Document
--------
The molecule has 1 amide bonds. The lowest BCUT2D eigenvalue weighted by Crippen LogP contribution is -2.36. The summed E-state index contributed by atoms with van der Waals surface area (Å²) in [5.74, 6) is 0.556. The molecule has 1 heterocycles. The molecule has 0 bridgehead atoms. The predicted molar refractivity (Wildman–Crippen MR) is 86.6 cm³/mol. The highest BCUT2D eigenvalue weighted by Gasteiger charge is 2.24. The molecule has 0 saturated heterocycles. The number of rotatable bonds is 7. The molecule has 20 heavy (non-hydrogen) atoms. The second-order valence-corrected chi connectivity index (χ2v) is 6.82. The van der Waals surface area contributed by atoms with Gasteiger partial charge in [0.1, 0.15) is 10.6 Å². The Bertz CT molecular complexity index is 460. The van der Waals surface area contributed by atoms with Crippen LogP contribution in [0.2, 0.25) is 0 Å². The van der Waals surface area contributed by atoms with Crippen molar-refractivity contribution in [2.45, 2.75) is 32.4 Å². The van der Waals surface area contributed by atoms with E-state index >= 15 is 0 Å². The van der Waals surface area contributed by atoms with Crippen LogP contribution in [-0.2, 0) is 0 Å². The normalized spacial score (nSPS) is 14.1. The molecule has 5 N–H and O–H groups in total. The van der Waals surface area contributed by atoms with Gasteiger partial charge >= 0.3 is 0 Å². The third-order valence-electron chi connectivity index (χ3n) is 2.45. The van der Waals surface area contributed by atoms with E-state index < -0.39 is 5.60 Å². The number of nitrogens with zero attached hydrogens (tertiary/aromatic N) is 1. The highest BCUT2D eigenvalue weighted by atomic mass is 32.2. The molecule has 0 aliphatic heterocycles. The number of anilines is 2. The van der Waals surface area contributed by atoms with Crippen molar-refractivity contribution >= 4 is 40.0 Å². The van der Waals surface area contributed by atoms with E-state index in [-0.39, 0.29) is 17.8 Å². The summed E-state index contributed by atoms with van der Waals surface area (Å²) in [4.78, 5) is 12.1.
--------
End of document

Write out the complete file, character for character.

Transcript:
The molecule has 1 amide bonds. The lowest BCUT2D eigenvalue weighted by Crippen LogP contribution is -2.36. The summed E-state index contributed by atoms with van der Waals surface area (Å²) in [5.74, 6) is 0.556. The molecule has 1 heterocycles. The molecule has 0 bridgehead atoms. The predicted molar refractivity (Wildman–Crippen MR) is 86.6 cm³/mol. The highest BCUT2D eigenvalue weighted by Gasteiger charge is 2.24. The molecule has 0 saturated heterocycles. The number of rotatable bonds is 7. The molecule has 20 heavy (non-hydrogen) atoms. The second-order valence-corrected chi connectivity index (χ2v) is 6.82. The van der Waals surface area contributed by atoms with Gasteiger partial charge in [0.1, 0.15) is 10.6 Å². The Bertz CT molecular complexity index is 460. The van der Waals surface area contributed by atoms with Crippen LogP contribution in [0.2, 0.25) is 0 Å². The van der Waals surface area contributed by atoms with Crippen molar-refractivity contribution in [2.45, 2.75) is 32.4 Å². The van der Waals surface area contributed by atoms with E-state index >= 15 is 0 Å². The van der Waals surface area contributed by atoms with Crippen LogP contribution in [-0.2, 0) is 0 Å². The normalized spacial score (nSPS) is 14.1. The molecule has 5 N–H and O–H groups in total. The van der Waals surface area contributed by atoms with Gasteiger partial charge >= 0.3 is 0 Å². The third-order valence-electron chi connectivity index (χ3n) is 2.45. The van der Waals surface area contributed by atoms with E-state index < -0.39 is 5.60 Å². The number of nitrogens with zero attached hydrogens (tertiary/aromatic N) is 1. The highest BCUT2D eigenvalue weighted by atomic mass is 32.2. The molecule has 0 aliphatic heterocycles. The number of anilines is 2. The van der Waals surface area contributed by atoms with Crippen molar-refractivity contribution >= 4 is 40.0 Å². The van der Waals surface area contributed by atoms with E-state index in [-0.39, 0.29) is 17.8 Å². The summed E-state index contributed by atoms with van der Waals surface area (Å²) in [4.78, 5) is 12.1.